In 1959, Wisconsin became the first state in the nation to embrace collective bargaining for their public sector unions. 53 years later, the voters of Wisconsin rebuffed public unions when the attempted recall of Governor Scott Walker fell desperately short of its goal.
What caused the turnabout? Early on, public sector workers were viewed as the “poor cousins” to private sector workers – accepting lower pay in trade for steady employment, good benefits and a generous retirement program.
Today there is a major backlash against public employee unions because of those protected and very expensive benefits and pensions, which are driving state and local governments deep into debt. The public, which used to feel a sense of empathy for underpaid government workers (especially teachers), now feels anger and frustration with a group that is viewed as receiving special treatment even while private sector workers suffer through unemployment as well as eroding or disappearing retirement benefits.
So although Wisconsin is a state that is generally viewed as liberal leaning and pro-union, the very conservative Governor Walker won an even stronger victory in the recall then when he was first elected.
But there was more going on in Wisconsin this week then just a changed attitude toward unions. As IVN writer Heather Rogers pointed out in her article Tuesday, this was a very expensive election. In fact, it was the most expensive in Wisconsin history. This was also one of the first major political exercises under the Citizens United ruling that essentially allows unlimited money to be spent by third party groups on an election and the effect of big money was definitely felt.
“Citizens United has fundamentally changed politics and campaigns. Scott Walker and his soft money Death Star spent over $40 million,” said John Lapp, a Democratic operative involved in several House campaigns this year in an interview with National Journal. “If they care about the future of this country and Democratic politics, it’s time for progressives of means to wake up and join the fight.”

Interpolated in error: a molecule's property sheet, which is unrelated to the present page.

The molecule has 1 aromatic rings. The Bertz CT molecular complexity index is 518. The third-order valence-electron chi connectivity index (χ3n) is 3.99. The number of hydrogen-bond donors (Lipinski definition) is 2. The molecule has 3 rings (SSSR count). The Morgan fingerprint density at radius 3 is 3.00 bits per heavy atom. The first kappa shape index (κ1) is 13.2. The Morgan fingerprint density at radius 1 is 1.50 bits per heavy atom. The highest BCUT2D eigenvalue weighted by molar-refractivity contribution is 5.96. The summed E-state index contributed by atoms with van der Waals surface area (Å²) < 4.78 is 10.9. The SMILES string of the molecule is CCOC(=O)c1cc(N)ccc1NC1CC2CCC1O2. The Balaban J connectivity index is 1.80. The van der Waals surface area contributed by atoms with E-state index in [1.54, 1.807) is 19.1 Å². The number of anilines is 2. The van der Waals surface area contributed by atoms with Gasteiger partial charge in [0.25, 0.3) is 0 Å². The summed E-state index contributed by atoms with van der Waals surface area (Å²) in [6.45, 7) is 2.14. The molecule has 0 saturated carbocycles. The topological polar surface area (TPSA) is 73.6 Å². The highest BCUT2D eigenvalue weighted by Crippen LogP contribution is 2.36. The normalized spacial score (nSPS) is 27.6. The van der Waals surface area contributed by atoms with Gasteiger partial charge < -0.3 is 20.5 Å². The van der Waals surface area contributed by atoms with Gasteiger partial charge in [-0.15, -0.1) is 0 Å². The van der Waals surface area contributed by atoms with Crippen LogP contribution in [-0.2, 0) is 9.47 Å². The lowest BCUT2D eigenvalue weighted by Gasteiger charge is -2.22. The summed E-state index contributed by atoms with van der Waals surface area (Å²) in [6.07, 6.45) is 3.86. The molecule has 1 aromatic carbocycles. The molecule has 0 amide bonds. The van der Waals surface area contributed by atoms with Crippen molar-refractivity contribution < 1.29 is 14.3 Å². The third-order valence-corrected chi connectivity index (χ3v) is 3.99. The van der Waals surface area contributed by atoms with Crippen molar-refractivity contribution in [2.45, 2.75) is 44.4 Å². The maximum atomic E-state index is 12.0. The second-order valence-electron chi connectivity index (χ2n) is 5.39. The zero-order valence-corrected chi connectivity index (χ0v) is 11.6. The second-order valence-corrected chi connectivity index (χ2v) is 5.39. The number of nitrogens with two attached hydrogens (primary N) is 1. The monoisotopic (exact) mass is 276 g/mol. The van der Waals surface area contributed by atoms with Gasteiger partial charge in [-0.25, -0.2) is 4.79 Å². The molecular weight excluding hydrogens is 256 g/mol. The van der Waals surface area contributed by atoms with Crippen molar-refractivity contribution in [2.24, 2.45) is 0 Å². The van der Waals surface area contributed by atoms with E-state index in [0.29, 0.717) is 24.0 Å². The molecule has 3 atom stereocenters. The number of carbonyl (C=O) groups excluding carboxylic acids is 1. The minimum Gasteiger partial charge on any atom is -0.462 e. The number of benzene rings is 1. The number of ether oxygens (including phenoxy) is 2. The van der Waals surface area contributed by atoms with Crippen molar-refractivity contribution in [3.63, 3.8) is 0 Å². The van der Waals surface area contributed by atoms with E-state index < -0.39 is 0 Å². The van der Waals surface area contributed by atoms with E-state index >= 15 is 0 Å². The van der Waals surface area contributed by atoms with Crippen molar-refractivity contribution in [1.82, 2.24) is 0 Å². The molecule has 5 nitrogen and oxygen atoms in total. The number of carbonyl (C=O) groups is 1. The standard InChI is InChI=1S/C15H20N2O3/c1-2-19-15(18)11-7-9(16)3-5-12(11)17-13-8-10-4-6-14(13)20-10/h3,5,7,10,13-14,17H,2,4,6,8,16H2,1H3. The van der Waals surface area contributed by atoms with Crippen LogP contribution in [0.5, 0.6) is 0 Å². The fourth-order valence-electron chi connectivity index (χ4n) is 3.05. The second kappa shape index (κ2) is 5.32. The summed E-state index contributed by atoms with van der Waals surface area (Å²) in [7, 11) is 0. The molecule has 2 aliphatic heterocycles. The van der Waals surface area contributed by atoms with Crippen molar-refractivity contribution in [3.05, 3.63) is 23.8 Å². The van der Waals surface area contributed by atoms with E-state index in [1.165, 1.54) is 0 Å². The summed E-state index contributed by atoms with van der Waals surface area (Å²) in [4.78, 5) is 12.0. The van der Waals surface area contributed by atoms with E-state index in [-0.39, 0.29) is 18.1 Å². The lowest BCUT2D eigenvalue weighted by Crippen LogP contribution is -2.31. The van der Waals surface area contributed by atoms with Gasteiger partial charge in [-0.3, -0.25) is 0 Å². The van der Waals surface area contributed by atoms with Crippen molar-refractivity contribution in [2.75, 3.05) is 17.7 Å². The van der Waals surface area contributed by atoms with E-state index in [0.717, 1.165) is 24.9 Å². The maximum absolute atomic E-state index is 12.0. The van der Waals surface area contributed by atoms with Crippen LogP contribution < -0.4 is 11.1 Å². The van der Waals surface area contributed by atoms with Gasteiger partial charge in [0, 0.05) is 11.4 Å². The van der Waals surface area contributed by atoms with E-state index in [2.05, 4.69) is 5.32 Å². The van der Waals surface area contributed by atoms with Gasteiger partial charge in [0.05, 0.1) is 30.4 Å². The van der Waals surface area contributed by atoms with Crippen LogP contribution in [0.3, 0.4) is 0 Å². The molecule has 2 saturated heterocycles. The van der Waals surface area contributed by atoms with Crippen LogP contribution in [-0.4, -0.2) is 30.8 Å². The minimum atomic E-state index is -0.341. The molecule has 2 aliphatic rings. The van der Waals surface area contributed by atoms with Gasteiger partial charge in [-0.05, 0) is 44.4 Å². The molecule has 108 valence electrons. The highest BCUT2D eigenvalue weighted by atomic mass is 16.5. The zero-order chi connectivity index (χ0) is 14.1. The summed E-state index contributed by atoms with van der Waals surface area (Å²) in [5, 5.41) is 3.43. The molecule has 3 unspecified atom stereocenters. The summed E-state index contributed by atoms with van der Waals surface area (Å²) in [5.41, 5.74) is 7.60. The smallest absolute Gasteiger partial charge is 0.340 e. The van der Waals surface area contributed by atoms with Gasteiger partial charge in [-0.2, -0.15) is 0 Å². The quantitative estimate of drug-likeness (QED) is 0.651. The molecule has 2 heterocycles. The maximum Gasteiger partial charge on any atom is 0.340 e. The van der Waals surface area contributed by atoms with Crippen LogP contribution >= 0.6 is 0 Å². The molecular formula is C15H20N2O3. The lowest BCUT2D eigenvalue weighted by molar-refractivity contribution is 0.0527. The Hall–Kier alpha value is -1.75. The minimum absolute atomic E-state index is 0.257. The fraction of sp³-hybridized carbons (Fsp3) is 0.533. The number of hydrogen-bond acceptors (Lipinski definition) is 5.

Walker benefited from a surge in contributions from wealthy conservative donors from around the country who raised more than $30 million to his opponent’s $4 million.
“That number was buttressed by a loophole in Wisconsin law that allowed Walker to raise unlimited donations from individuals for months, while [Milwaukee Mayor Tom] Barrett had hard caps on his donations and could only begin fundraising two months ago when the recall became official,” The Hill reported.
The recall election likely strengthened the hand of the state’s anti-union chief executive, could spell bad news for the state’s Democrats, and may end up having a deleterious effect on the Obama campaign.
According to New York Times reporter Michael Shear:
“Even though Mr. Obama kept his distance from the state in the final weeks of the union-led recall effort, the president’s party, his campaign team and his labor allies exerted an enormous joint effort in the state that proved ineffective against an organized and well-funded Republican apparatus.”
All of the conversation about money notwithstanding, union officers and political functionaries have to be feeling disappointed and even depressed by this defeat in a union state. But even the successful Republican Party is aware that it cannot count on the Walker recall results to be duplicated in November when a sitting president goes up against former governor Mitt Romney. Exit polls showed that Obama retains a high level of popularity among the Wisconsin electorate.
There are myriad rationalizations by the losing side as to what went wrong – too much outside money in support of Walker, a poor campaign on the Democratic side, a general dislike of recalls by the electorate – but one strong possibility is that unions have simply lost their political mojo.